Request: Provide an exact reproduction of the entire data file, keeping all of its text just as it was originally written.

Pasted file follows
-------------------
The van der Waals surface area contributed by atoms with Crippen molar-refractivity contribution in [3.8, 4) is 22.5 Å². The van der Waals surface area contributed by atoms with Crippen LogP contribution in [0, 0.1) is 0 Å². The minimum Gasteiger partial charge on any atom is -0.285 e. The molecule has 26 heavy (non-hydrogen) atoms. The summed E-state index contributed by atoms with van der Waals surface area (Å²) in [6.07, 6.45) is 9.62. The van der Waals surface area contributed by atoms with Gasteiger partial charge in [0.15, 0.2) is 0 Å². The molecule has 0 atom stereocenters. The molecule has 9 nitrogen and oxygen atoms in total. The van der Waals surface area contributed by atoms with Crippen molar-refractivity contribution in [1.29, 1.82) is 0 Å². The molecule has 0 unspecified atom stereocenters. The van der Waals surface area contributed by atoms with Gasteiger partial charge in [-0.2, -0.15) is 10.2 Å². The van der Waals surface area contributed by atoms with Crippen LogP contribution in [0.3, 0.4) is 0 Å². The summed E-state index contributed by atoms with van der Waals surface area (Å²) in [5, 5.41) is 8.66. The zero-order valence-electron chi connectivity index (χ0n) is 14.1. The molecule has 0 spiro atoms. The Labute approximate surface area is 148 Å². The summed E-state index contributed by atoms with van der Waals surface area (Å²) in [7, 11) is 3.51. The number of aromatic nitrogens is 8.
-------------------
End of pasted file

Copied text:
The van der Waals surface area contributed by atoms with Crippen molar-refractivity contribution in [3.8, 4) is 22.5 Å². The van der Waals surface area contributed by atoms with Crippen LogP contribution in [0, 0.1) is 0 Å². The minimum Gasteiger partial charge on any atom is -0.285 e. The molecule has 26 heavy (non-hydrogen) atoms. The summed E-state index contributed by atoms with van der Waals surface area (Å²) in [6.07, 6.45) is 9.62. The van der Waals surface area contributed by atoms with Gasteiger partial charge in [0.15, 0.2) is 0 Å². The molecule has 0 atom stereocenters. The molecule has 9 nitrogen and oxygen atoms in total. The van der Waals surface area contributed by atoms with Crippen molar-refractivity contribution in [1.29, 1.82) is 0 Å². The molecule has 0 unspecified atom stereocenters. The van der Waals surface area contributed by atoms with Gasteiger partial charge in [-0.2, -0.15) is 10.2 Å². The van der Waals surface area contributed by atoms with Crippen LogP contribution in [0.3, 0.4) is 0 Å². The summed E-state index contributed by atoms with van der Waals surface area (Å²) in [5, 5.41) is 8.66. The zero-order valence-electron chi connectivity index (χ0n) is 14.1. The molecule has 0 spiro atoms. The Labute approximate surface area is 148 Å². The summed E-state index contributed by atoms with van der Waals surface area (Å²) in [7, 11) is 3.51. The number of aromatic nitrogens is 8.